Archway, London

Archway, London
Maple and Santos Rosewood on Birch plywood
What did I make?
Doors and drawer fronts with integral handles
End panels
Wall under panels with integral led lighting
Adjusting of units
Bespoke units
Door to utility area
What would I charge for a similar project?
Other costs
Fridge/freezer, Stove, Dishwasher, Extractor £1450.00
Ikea units and fittings £1300
Gas connection £70
Misc £150
I fitted this myself, expect to pay up to £4000.00 including stripping out the old kitchen and some plumbing, electrical, painting and tiling work.
Total cost

This project was a bit different in that my wife and I were the clients! We had some conflicting ideas but worked it out with a bit of give and take.

As we live in a 70’s house, I wanted this reflected in the materials and style. This would enable my best ever Ebay bargain, a set of Eeio Arnio chairs to sit comfortably in the final kitchen. We already had the table in a green formica which we liked and wanted to keep. As such we decided to go with the same material for the worktops. We also already had a set of spotlights from the 70’s and decided to retain these.

My wife was born and raised in Jamaica and so wanted the colours of her national flag (yellow, green and black) featured as much as possible. This gave us to the yellow blinds, which with the worktops made us two thirds of the way there. I didn’t want a black kitchen, so a compromise was reached in that we would have a dark wood.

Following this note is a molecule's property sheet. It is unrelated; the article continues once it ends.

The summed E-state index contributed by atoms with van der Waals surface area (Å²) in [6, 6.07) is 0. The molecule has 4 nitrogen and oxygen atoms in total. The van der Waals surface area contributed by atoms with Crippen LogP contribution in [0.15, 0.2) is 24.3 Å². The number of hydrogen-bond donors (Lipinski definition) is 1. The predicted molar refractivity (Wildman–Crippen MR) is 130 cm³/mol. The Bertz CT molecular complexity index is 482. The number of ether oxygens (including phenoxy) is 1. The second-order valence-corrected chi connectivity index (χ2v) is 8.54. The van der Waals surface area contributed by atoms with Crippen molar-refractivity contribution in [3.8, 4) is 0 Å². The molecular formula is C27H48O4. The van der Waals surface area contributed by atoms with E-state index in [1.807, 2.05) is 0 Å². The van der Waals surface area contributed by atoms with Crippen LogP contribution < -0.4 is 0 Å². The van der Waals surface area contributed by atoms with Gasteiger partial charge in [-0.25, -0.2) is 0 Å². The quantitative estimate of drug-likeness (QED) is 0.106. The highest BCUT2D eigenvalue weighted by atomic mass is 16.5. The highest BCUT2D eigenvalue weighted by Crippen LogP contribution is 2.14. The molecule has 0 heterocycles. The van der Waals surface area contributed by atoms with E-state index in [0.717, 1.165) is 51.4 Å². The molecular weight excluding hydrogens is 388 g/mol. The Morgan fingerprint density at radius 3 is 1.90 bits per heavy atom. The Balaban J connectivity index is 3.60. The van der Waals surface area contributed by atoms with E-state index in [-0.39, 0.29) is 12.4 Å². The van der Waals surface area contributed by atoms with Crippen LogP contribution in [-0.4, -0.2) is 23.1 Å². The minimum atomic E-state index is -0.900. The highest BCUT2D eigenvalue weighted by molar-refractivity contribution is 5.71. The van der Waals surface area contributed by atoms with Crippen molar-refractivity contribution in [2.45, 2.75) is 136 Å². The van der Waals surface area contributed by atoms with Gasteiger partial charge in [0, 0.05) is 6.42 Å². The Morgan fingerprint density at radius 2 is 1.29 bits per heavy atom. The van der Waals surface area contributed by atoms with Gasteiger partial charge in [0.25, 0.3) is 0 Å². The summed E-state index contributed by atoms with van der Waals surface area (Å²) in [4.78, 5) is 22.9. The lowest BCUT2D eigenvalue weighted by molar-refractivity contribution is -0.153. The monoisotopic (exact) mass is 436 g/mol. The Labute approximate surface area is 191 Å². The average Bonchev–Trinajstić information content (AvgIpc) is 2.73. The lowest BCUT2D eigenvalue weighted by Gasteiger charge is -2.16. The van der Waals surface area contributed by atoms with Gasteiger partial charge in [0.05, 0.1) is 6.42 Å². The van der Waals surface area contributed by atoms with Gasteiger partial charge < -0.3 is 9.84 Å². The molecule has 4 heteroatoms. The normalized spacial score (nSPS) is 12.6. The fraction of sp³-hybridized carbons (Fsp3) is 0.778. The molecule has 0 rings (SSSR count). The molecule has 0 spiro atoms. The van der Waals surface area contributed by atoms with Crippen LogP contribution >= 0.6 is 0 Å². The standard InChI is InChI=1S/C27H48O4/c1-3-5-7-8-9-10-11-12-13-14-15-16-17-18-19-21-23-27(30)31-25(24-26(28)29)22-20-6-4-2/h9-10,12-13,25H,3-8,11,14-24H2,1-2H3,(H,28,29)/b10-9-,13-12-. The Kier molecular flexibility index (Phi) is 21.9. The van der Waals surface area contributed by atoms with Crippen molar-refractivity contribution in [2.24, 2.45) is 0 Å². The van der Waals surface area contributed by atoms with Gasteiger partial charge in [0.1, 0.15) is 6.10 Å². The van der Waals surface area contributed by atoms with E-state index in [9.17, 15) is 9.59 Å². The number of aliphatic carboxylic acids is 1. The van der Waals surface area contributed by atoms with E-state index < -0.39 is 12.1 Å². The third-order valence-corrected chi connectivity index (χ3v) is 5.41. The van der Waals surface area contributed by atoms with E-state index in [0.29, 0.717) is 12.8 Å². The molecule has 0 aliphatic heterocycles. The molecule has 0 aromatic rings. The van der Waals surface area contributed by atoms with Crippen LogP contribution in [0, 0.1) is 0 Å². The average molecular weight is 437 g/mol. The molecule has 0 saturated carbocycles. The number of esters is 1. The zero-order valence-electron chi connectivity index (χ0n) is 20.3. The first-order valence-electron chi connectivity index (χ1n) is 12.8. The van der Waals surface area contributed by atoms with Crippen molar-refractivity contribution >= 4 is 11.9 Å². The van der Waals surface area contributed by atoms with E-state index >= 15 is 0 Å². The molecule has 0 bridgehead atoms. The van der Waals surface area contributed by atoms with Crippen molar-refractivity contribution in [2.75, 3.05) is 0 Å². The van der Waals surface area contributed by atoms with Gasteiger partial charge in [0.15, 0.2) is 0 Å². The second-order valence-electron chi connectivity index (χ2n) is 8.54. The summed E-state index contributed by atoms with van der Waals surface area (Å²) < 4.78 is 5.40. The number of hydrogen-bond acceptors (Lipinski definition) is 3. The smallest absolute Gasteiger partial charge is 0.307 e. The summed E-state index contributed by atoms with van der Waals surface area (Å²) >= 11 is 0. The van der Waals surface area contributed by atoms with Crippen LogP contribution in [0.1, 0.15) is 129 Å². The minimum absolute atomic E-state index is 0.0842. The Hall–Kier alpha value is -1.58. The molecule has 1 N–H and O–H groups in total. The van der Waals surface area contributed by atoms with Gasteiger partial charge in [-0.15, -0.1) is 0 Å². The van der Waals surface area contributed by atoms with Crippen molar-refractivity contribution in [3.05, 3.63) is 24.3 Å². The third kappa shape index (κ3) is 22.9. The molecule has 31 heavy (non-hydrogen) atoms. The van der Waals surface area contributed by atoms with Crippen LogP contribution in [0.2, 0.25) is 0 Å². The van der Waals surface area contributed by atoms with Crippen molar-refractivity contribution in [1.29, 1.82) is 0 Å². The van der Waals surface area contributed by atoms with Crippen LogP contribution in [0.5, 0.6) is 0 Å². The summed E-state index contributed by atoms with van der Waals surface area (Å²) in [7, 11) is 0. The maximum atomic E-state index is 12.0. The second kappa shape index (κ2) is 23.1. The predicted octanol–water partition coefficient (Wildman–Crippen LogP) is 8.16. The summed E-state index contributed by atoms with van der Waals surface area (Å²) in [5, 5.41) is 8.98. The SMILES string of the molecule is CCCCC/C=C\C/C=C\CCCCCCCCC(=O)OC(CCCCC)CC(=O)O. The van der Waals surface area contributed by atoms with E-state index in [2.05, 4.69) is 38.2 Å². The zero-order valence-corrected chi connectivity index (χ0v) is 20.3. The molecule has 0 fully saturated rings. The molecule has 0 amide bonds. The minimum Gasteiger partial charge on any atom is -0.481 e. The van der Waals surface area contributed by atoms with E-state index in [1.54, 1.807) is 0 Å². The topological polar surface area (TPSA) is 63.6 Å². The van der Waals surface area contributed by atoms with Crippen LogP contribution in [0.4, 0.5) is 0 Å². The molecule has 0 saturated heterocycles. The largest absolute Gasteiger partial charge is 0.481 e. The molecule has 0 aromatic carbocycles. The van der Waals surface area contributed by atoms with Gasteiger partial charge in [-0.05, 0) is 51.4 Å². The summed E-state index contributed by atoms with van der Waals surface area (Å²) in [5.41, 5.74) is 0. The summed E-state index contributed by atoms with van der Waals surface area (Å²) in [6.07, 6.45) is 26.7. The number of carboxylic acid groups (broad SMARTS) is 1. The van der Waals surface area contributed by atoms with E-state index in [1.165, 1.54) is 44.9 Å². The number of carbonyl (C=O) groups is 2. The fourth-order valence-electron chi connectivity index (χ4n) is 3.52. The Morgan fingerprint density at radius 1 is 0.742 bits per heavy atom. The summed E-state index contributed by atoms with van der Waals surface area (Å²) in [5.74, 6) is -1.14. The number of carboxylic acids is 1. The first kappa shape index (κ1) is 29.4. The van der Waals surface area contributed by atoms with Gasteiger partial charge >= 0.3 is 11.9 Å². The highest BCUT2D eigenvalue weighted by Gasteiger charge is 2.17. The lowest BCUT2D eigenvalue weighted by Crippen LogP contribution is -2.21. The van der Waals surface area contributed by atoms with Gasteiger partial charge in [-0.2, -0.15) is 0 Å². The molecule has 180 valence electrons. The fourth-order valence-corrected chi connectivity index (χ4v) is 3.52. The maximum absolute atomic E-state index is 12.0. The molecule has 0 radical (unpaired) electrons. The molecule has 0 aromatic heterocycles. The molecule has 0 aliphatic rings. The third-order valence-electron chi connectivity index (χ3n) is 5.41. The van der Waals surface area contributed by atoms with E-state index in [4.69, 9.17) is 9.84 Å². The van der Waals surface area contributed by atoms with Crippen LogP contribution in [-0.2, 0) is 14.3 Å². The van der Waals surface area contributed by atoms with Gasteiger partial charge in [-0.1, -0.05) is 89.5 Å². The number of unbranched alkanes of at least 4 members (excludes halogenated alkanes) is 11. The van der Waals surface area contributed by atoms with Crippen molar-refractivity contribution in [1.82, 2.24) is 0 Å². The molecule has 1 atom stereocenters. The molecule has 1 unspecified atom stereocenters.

I spent a bit of time looking at 70’s sideboards for inspiration. Many were made of Rosewood with a Maple interior. I liked this combination and so we visited the suppliers to select the veneers. Most of the veneered kitchens I do use the veneer in a repeating fashion, seen here in the upper maple units. I decided to lay the rosewood in a random pattern. Each individual strip is 10cm wide with a groove between each piece. These grooves coincide with the gap between drawer fronts. After completion I came across a 70’s Poggenpohl kitchen with a very similar feature.

The layout was dictated pretty much by services and windows. However, I wanted to do something a bit different with the wall units. We quite liked the idea of a pantry cupboard for dry food storage, hence the fully bespoke unit sitting on the worktop. At the other end of the run, the units had to be smaller for the extractor to be far enough away from the stove to meet building regs. By continuing this new height to the end, a sequence of steps is created in the Maple units which I was rather pleased with. Several of the wall units have been reduced in width so to avoid filler panels . This compares with the Rosewood which has fillers to the wall and end panels elsewhere. These end panels are the same width as the fillers to balance them visually.

Opposite the wall units is a bespoke cupboard used for mugs and glasses, also in Maple. This replaces another cupboard that came out further and was a hazard for heads. A trick I used here was to hinge the doors in the centre. As the cupboard is above a table this makes it a lot easier to open the doors.

At one end of the kitchen is an opening to the utility area. I made a door in Maple for here, adding a handle in Rosewood to keep the range of materials to a minimum.

Another bit to mention is the upstand on top of the worktop beneath the window. This houses the sockets and provides a raised area for storage jars, flowers etc. Finally, we needed somewhere for our fridge magnets and Reggae Tiger Mascot from when Jamaica made it to the Football World Cup in 1998. I found this combined clock and magnet board on Ebay.